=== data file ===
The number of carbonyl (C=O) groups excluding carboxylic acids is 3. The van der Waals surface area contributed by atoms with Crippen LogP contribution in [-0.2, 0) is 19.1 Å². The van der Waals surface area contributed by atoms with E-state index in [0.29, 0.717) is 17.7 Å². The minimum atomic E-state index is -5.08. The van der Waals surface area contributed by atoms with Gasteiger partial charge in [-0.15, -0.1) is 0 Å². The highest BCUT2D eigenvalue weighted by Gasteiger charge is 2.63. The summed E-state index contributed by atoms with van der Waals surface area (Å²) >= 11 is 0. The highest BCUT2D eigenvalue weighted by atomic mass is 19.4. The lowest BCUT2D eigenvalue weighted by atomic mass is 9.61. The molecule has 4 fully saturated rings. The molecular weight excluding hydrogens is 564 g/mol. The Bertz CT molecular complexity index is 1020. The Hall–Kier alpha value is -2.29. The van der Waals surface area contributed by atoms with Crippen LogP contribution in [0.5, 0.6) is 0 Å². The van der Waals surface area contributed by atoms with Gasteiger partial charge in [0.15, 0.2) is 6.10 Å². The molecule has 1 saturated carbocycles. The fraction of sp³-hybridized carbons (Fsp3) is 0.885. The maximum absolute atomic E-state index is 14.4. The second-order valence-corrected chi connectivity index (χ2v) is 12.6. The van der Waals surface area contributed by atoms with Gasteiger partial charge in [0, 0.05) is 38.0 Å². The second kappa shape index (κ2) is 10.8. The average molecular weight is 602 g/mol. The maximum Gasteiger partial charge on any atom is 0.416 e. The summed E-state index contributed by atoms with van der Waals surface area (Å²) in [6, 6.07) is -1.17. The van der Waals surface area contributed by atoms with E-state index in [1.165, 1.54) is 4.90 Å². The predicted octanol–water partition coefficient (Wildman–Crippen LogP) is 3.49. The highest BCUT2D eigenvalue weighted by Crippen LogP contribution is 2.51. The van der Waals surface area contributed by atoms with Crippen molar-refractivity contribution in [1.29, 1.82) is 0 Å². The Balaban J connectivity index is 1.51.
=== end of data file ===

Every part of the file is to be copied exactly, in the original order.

The number of carbonyl (C=O) groups excluding carboxylic acids is 3. The van der Waals surface area contributed by atoms with Crippen LogP contribution in [-0.2, 0) is 19.1 Å². The van der Waals surface area contributed by atoms with E-state index in [0.29, 0.717) is 17.7 Å². The minimum atomic E-state index is -5.08. The van der Waals surface area contributed by atoms with Gasteiger partial charge in [-0.15, -0.1) is 0 Å². The highest BCUT2D eigenvalue weighted by Gasteiger charge is 2.63. The summed E-state index contributed by atoms with van der Waals surface area (Å²) >= 11 is 0. The highest BCUT2D eigenvalue weighted by atomic mass is 19.4. The lowest BCUT2D eigenvalue weighted by atomic mass is 9.61. The molecule has 4 fully saturated rings. The molecular weight excluding hydrogens is 564 g/mol. The Bertz CT molecular complexity index is 1020. The Hall–Kier alpha value is -2.29. The van der Waals surface area contributed by atoms with Crippen LogP contribution in [0.5, 0.6) is 0 Å². The van der Waals surface area contributed by atoms with Gasteiger partial charge in [0.15, 0.2) is 6.10 Å². The molecule has 1 saturated carbocycles. The fraction of sp³-hybridized carbons (Fsp3) is 0.885. The maximum absolute atomic E-state index is 14.4. The second-order valence-corrected chi connectivity index (χ2v) is 12.6. The van der Waals surface area contributed by atoms with Gasteiger partial charge in [0, 0.05) is 38.0 Å². The second kappa shape index (κ2) is 10.8. The average molecular weight is 602 g/mol. The maximum Gasteiger partial charge on any atom is 0.416 e. The summed E-state index contributed by atoms with van der Waals surface area (Å²) in [6, 6.07) is -1.17. The van der Waals surface area contributed by atoms with E-state index in [1.165, 1.54) is 4.90 Å². The predicted octanol–water partition coefficient (Wildman–Crippen LogP) is 3.49. The highest BCUT2D eigenvalue weighted by Crippen LogP contribution is 2.51. The van der Waals surface area contributed by atoms with Crippen molar-refractivity contribution in [1.29, 1.82) is 0 Å². The Balaban J connectivity index is 1.51.